Home
Grebnesi's Razor
Meditation Resources
Li Kim's Blog

Grebnesi's Razor

What is Grebnesi's Razor?

In philosophy, a razor is a labor saving device used in the search for truth.  Those who wield it can accelerate learning by shaving away entire classes of errors.  Like Occam's and Hanlon's Razor, Grebnesi's Razor is a guide to separating arguments that should be considered from arguments that may be ignored:

"Only reason can distinguish truth from falsehood."

Put another way, to learn what is true you only need to consider arguments that arrive at a conclusion by correctly applying inductive or deductive logic to definitions and observations.  Arguments that contain logical fallacies or factual errors need not be considered.   Neither should those arguments that are not really arguments at all, like assertions, appeals to emotion, and faith in the word of God.  

That this is the case is clear from the principle of non-contradiction.  Assertions, emotions, and religious faiths all contradict themselves.  For instance, you may assert that the Empire State Building has 102 stories.  I may assert 109.  This is a contradiction.  We can not both be correct at the same time and in the same sense.   Competing assertions will not reveal which of us is right.  Suppose, on the other hand, that you actually counted the number of floors - i.e., you used reason.  In choosing between your claim of 102 and my claim of 109, Grebnesi's razor favors you.  Just as with assertions, emotional claims often contradict each other - as most married people will tell you.   The same is true of divine revelations.  For example, the Old and New Testaments contradict each other on how God wants us to respond to violence.  Exodus 21:23-24 says "thou shalt give life for life, eye for eye, tooth for tooth"1.  But Matthew 5:38-39 claims to repeal Exodus: "Ye have heard that it hath been said, An eye for an eye, and a tooth for a tooth: But I say unto you, That ye resist not evil: but whosoever shall smite thee on thy right cheek, turn to him the other also."2    Who knows the true word of God - the Jew who has faith in Exodus or the Christian who has faith in Matthew?  Faith does not tell us.   Among all the forms of disputation, only reason, when properly applied, never contradicts itself.  Therefore, only reason can reliably uncover the truth about a world where contradictions do not exist.  This is why the philosopher Ayn Rand defined logic as "the art of non-contradictory identification"3.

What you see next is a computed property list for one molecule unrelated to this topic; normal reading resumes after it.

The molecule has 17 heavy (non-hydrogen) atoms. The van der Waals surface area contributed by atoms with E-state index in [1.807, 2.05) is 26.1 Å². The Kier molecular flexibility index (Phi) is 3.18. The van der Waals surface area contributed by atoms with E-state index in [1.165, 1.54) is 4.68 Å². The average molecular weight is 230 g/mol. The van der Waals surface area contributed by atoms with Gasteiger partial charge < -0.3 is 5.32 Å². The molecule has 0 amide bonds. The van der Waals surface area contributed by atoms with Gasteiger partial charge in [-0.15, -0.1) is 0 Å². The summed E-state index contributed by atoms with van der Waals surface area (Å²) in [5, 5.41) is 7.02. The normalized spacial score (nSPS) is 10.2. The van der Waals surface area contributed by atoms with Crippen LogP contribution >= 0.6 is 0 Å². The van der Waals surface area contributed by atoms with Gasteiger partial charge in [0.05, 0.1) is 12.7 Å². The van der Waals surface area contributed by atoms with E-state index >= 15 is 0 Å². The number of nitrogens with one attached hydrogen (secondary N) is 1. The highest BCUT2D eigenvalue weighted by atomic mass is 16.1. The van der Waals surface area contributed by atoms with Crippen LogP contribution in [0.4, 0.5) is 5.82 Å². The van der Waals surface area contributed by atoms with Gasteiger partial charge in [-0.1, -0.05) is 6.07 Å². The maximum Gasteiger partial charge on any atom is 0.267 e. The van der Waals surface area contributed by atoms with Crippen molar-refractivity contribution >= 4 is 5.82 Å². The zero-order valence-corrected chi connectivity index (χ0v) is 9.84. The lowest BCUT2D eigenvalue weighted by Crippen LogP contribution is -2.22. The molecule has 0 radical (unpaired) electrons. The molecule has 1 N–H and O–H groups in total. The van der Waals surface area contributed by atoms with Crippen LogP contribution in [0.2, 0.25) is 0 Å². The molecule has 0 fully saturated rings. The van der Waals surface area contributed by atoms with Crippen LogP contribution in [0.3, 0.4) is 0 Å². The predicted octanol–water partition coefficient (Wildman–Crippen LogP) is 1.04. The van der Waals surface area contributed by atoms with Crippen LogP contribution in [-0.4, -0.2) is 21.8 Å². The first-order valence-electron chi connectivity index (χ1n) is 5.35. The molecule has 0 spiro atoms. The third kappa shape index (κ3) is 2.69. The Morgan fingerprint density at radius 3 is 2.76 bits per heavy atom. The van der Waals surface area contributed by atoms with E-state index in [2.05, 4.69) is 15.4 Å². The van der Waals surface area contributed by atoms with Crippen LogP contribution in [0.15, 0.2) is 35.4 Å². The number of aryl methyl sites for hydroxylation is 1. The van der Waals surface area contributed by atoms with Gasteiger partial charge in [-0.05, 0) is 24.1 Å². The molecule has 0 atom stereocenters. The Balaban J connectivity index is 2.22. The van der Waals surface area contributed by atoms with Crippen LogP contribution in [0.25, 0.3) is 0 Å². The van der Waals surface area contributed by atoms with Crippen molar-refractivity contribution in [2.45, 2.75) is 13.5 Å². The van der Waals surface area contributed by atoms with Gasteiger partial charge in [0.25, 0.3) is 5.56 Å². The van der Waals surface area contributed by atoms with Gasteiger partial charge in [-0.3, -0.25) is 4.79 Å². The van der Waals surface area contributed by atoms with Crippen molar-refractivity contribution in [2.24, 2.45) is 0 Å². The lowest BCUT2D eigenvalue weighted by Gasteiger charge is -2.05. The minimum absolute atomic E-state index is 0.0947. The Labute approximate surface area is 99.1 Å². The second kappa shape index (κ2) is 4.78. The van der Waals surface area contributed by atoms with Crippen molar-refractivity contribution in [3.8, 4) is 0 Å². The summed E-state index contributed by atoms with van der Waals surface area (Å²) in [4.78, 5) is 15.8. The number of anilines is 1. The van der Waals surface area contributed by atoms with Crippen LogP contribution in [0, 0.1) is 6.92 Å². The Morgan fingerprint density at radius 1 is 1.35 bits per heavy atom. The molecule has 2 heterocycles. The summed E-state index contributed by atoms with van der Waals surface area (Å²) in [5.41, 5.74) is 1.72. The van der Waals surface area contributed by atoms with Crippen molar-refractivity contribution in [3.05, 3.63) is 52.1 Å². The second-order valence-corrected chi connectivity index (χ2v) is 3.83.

Neither Occam nor Hanlon could make claims of originality.  Occam's Razor is based on the earlier works of Aristotle and Aquinas.  Versions of Hanlon's Razor are found as early as the 1770s4.   Similarly, Grebnesi's Razor breaks no new ground.  It follows directly from the definition of logic, a tool set that has been in use for thousands of years.  Nevertheless, at the dawn of the twenty-first century, there is a great need to reaffirm its usefulness.  

- Lee Kim Grebnesi, January 28, 2007

 

1The Holy Bible, Authorized King James Version, World Bible Publishers, The Old Testament, p.51.

2Ibid, The New Testament, p.5.

3"Faith and Force: The Destroyers of the Modern World", lecture delivered at Yale University on Feb. 17, 1960; at Brooklyn College on Apr. 4, 1960, and at Columbia University on May 5, 1960 in Rand, Ayn, Philosophy: Who Needs It, Bobbs-Merrill Co., 1982, p. 75. 

4"Hanlon's razor" in Wikipedia, the free encyclopedia.

Copyright 2006-2007 by Beta 11 Enterprises.  All rights reserved.